Lisbon regrets a lack of Asian connections
With over 3.83 million travelers in 2008, Portugal capital city of Lisbon has seen total numbers of arrivals stagnating at the historically high level of 2007. Arrivals were down slightly by 0.1 percent with foreigners continuing to represent 2.88 million arrivals. When compared to 2006, Lisbon city still attracted in 2008 almost 8.5 percent more foreign travelers than two years before. Lisbon success has been built over the last decade on an increasingly trendy image.
“Changes in our image started in 1998 when Lisbon hosted the world expo. We then showed to the world that our city was a blend of traditions with our centuries-old architecture, our culture but also our openness to the rest of the world,” described Miguel Gonzaga, Visitors Bureau Brand manager for Turismo de Lisboa, the city office of tourism. Rising standard of living in the last 15 years has deeply transformed urban life.
Trendy restaurants, bars or clubs, new cultural institutions and an array of design hotels cater today to both locals and tourists. “We know from studies that travelers coming to Lisbon enjoy above all the mix of traditions and innovation, good gastronomy and cultural diversity,” added Gonzaga.
The immediate future looks, however, less simple. “We know that 2009 will not be an easy year. Our ultimate goal is to maintain our number of visitors at 2008 level. But more realistically, we could see a slight drop of 3 percent to 5 percent, which will still put Lisbon among the mot successful cities,” said Paula Oliveira, executive director at Turismo de Lisboa.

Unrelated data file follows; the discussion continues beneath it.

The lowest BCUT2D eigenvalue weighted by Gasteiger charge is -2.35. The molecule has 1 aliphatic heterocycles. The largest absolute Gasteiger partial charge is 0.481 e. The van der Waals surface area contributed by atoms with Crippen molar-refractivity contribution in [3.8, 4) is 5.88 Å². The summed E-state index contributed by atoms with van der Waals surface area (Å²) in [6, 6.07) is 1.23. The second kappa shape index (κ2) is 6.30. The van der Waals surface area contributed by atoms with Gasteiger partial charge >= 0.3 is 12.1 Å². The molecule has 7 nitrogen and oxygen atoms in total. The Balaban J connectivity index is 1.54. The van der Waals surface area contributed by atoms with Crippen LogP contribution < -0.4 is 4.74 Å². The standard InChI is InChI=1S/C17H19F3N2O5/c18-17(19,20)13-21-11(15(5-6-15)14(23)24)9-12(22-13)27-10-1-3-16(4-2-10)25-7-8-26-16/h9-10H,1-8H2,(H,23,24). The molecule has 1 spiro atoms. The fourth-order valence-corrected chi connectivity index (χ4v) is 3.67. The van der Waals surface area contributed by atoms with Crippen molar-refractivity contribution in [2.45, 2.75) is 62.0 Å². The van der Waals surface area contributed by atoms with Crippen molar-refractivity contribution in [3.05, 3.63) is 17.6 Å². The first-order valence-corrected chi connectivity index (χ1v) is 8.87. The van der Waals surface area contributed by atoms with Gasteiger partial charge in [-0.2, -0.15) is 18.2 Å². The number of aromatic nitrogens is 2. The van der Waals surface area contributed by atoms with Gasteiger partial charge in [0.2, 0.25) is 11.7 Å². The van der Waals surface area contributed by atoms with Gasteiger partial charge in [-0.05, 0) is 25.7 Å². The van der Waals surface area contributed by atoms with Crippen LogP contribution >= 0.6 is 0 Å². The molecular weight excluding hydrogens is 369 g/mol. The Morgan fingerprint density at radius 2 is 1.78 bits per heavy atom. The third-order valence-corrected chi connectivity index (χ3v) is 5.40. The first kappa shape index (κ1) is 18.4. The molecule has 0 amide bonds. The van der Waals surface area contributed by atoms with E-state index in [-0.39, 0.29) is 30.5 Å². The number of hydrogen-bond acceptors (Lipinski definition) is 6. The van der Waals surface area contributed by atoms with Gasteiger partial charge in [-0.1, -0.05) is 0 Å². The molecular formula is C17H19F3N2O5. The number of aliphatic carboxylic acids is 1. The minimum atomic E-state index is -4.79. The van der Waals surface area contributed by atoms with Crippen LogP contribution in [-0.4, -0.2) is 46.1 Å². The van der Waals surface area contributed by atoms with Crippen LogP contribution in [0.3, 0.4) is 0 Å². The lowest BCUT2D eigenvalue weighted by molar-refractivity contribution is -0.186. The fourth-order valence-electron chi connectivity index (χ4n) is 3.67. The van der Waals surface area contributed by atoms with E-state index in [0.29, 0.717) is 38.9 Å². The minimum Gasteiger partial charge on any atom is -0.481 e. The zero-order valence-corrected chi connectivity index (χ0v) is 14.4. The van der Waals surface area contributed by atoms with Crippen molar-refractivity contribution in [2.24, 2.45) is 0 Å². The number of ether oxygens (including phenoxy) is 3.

According to city tourism executives, the Portuguese capital is likely to enjoy a continuous interest for tourists looking for a city break. “ Lisbon municipality has decided to give us the same amount of money to promote tourism in 2009 as they realize that urban tourism is more resilient than sea and sun tourism. Tourists currently tend to favor shorter holidays over long stays,” added Oliveira.
Culturally, Lisbon opened recently a range of new museums including the Museum of Oriental Art (Museu de Oriente), the Berardo Collection with one of Europe’s bets display of modern and contemporary art as well as the Museum of Neo-realism at Vila Franca de Xira, 20 km away from the city.
Oliveira’s bigger regret is the lack of Asian visitors to Lisbon. There are little indications about the total number of Asians to Lisbon but their number do not exceed 50,000 a year with Japan being the largest market in 2008 with some 34,000 travelers. It is a paradox for a country that maintained a presence in China (Macau), India (Goa) or in Indonesia (Timor and Mollucas) for so long.
Many reasons explain the relatively bad performance in Asian markets. Lisbon is Europe’s most Western city, representing a flying time of 16 hours on average from Asia – compared to 10 to 13 hours for other major European capitals. Despite a budget of €17 million in market incentive measures provided by the office of Tourism of Portugal and ANA, Portugal’s airports authority, the country has failed to welcome any Asian air carriers.
“It represents a major weakness to attract Asian travelers as most of them are forced to transfer via Helsinki or Frankfurt,” said Oliveira.
Aware of missing opportunities in China and India with its huge travelling population, Turismo de Lisboa would like to promote the Iberian Peninsula with Spain. “We know that we will not alone be able to attract Asian travelers. Why not to promote with our Spanish neighbor special tourist circuits for Asians starting in Barcelona or Madrid and finishing in Lisbon?”